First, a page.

Once you've dealt with the commentary however you see fit, it's time to work with your merged game tree. Click on the command "Structure repertoire" (in the "Game" menu). This will reorganize the tree into a more logical, less haphazard framework.

Now you're ready to create the opening book. With your merged game open, click on "Save Fritz book" (in the "Game" menu of ChessBase 6, in the "Technical" menu of earlier versions). You can select a directory in which to save your new book and name it whatever you want. It's a good idea to put "w" or "b" somewhere in the file name, so you'll know whether the file represents the player as White or as Black. In this case, name it something like "stein_w".

Then simply repeat the process for Steinitz as the Black player, and you'll have the full set for his style of play.

Once you've created these files, it's time to fire up Fritz and give them a whirl. By the way, the following instructions concern the use of Fritz4, because I, like you, have not received my copy of Fritz5 yet. (As I start the program, I see Fritz4 saying "Ah, it's Steve, looking for a rumble". Shut up, Fritz).

Click on the "Levels" icon and go to the "Load bok" command. Click "Remove" to take out whatever is in there. Next click "Load". Find the drive and directory where you stored your new FBK files and click on the one you want. If you're going to be playing with the Black pieces, you'll want to click on "stein_w.fbk" to ensure that Fritz plays as Steinitz with the White pieces. Don't bug out if the main screen doesn't immediately say "stein_w.fbk"; the display will change as soon as you make your first move.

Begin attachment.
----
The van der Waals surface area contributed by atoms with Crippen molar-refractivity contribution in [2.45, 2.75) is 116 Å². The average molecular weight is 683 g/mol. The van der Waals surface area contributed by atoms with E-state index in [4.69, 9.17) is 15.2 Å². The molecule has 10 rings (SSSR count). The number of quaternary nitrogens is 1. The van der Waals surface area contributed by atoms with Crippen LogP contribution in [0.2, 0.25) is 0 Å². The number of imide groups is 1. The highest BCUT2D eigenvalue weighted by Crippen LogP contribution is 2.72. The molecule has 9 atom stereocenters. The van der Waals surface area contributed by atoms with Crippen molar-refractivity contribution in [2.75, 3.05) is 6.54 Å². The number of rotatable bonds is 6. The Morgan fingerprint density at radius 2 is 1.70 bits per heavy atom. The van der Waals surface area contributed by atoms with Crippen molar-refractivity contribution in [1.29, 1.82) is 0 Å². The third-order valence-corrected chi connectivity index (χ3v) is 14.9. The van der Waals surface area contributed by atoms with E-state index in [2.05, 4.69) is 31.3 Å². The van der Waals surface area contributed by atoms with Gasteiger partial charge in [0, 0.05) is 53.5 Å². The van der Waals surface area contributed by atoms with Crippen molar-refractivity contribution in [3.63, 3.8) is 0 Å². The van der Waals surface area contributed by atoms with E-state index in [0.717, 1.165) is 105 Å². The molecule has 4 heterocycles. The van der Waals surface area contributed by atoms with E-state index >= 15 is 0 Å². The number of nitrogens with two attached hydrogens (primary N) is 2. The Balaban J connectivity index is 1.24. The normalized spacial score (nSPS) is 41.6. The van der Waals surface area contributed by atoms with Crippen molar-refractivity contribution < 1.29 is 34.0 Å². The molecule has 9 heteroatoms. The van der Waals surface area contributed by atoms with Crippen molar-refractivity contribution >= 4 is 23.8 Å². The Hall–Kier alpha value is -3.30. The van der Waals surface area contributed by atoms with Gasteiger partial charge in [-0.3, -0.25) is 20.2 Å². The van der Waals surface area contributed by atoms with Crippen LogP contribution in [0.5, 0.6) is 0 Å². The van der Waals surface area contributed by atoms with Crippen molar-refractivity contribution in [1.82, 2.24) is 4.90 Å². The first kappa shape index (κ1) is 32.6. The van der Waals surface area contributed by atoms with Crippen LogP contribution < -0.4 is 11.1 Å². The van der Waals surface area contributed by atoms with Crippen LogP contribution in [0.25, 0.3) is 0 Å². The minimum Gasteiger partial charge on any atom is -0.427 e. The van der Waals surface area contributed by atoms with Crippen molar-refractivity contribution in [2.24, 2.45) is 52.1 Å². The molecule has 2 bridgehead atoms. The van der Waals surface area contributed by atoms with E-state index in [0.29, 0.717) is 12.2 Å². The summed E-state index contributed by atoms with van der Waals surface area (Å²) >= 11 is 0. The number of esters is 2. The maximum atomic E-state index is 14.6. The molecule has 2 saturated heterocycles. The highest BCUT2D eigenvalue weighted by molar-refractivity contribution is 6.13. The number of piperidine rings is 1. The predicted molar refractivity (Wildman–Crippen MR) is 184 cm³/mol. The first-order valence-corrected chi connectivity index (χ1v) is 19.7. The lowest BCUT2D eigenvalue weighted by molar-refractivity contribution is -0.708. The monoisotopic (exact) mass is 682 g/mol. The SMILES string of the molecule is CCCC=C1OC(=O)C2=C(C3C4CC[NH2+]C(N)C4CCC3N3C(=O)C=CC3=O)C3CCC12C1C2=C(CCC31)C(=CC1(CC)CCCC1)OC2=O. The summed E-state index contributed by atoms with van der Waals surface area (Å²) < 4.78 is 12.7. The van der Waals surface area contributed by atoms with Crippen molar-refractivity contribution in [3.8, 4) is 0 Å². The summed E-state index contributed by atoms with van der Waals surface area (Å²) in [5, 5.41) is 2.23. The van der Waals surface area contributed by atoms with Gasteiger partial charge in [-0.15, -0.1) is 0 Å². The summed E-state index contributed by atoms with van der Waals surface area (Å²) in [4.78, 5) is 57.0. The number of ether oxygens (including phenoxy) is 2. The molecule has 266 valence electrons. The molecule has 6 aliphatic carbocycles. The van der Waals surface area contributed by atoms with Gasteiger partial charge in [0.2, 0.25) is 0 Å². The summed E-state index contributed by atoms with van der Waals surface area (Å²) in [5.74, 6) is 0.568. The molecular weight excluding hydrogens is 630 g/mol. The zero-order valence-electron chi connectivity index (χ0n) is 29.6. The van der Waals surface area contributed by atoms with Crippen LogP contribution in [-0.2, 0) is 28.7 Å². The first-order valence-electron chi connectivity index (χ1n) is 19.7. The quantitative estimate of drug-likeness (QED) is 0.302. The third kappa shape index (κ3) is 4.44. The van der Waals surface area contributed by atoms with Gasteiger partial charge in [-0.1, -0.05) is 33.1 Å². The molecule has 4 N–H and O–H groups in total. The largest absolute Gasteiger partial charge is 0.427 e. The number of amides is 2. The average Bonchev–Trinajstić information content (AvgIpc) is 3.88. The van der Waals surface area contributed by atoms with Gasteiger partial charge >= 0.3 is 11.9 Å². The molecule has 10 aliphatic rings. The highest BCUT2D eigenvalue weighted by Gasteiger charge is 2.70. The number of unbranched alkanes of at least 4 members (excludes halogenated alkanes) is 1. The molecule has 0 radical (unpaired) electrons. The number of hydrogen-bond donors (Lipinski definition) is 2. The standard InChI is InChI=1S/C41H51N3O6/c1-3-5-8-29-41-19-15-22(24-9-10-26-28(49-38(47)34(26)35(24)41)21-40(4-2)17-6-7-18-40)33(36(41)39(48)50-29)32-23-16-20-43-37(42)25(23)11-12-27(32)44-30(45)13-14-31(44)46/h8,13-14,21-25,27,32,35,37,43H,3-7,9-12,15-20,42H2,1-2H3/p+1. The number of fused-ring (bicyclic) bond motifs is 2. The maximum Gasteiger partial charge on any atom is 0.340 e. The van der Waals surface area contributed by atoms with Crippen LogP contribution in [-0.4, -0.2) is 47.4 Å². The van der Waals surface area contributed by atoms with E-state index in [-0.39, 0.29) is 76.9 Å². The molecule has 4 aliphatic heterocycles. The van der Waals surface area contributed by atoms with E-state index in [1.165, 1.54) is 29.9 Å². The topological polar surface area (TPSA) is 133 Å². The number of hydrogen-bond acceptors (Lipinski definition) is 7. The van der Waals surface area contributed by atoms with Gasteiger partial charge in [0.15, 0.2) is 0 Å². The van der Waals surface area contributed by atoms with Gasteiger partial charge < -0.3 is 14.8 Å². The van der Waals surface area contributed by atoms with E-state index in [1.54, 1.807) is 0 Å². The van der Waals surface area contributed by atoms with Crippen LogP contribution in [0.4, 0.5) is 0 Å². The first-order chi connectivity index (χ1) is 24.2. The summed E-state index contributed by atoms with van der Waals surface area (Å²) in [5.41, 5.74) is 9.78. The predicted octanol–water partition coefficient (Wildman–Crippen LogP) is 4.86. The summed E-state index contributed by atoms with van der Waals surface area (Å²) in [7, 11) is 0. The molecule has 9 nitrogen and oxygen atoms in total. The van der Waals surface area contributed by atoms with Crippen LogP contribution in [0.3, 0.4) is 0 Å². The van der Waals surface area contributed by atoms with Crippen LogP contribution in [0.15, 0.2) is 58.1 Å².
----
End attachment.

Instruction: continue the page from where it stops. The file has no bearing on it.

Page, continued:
Another tweak you might want to make in also in the "Levels" menu under "Book options". If you didn't chop out the commentary symbols from your merged game, you'll want to select "General book" here, otherwise Using "Tournament" is OK. Regardless, you'll want to deselect everything in the "Powerbooks" section of this box.

As long as you stay in Steinitz's "book" (that is, as long as you play moves that Steinitz actually faced in the games from your database), Fritz will respond with moves from Steinitz's real-life repertoire. As soon as you play something that Steinitz didn't see in real life, the program will begin "thinking", generating moves of its own, and providing analysis of the position. This is how you can tell that you've left the book -- as soon as Fritz starts "thinking", you're in uncharted territory as far as Wilhelm Steinitz is concerned.

For example, playing Black against "Steinitz", he opened with 1.d4. I reposted with 1...Nf6, to which Steinitz answered 2.c4. Peering into the opening book, I see that my only "book" choice here is 2...c5. Steinitz evidently never faced the King's Indian Defense (not surprising, considering the era in which he played). If I play 2...g6 (as I had intended) I'll wind up playing Fritz's brain instead of Steinitz's repertoire.